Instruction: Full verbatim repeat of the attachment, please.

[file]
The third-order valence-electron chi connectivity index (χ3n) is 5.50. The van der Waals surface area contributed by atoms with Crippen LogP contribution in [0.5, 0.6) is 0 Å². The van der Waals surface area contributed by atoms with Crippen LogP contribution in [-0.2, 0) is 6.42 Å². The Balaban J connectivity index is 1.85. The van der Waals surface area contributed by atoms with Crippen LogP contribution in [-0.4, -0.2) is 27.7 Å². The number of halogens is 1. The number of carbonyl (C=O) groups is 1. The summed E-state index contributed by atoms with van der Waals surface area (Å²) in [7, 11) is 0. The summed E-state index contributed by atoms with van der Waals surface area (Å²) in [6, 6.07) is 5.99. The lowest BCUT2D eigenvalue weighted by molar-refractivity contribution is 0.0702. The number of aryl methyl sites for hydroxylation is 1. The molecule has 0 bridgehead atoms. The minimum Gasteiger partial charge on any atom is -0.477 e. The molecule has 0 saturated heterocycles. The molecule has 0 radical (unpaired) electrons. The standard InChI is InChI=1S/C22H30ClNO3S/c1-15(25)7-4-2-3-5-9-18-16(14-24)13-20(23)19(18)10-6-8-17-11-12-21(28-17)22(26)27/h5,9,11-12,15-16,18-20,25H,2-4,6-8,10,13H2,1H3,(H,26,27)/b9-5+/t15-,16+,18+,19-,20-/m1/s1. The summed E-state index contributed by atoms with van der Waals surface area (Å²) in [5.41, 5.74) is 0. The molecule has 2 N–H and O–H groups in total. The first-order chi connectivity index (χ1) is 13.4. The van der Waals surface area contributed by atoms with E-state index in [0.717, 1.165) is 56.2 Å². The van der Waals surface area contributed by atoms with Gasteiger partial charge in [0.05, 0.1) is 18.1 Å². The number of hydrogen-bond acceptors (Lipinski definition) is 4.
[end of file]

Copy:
The third-order valence-electron chi connectivity index (χ3n) is 5.50. The van der Waals surface area contributed by atoms with Crippen LogP contribution in [0.5, 0.6) is 0 Å². The van der Waals surface area contributed by atoms with Crippen LogP contribution in [-0.2, 0) is 6.42 Å². The Balaban J connectivity index is 1.85. The van der Waals surface area contributed by atoms with Crippen LogP contribution in [-0.4, -0.2) is 27.7 Å². The number of halogens is 1. The number of carbonyl (C=O) groups is 1. The summed E-state index contributed by atoms with van der Waals surface area (Å²) in [7, 11) is 0. The summed E-state index contributed by atoms with van der Waals surface area (Å²) in [6, 6.07) is 5.99. The lowest BCUT2D eigenvalue weighted by molar-refractivity contribution is 0.0702. The number of aryl methyl sites for hydroxylation is 1. The molecule has 0 bridgehead atoms. The minimum Gasteiger partial charge on any atom is -0.477 e. The molecule has 0 saturated heterocycles. The molecule has 0 radical (unpaired) electrons. The standard InChI is InChI=1S/C22H30ClNO3S/c1-15(25)7-4-2-3-5-9-18-16(14-24)13-20(23)19(18)10-6-8-17-11-12-21(28-17)22(26)27/h5,9,11-12,15-16,18-20,25H,2-4,6-8,10,13H2,1H3,(H,26,27)/b9-5+/t15-,16+,18+,19-,20-/m1/s1. The summed E-state index contributed by atoms with van der Waals surface area (Å²) in [5.41, 5.74) is 0. The molecule has 2 N–H and O–H groups in total. The first-order chi connectivity index (χ1) is 13.4. The van der Waals surface area contributed by atoms with E-state index in [0.717, 1.165) is 56.2 Å². The van der Waals surface area contributed by atoms with Gasteiger partial charge in [0.05, 0.1) is 18.1 Å². The number of hydrogen-bond acceptors (Lipinski definition) is 4.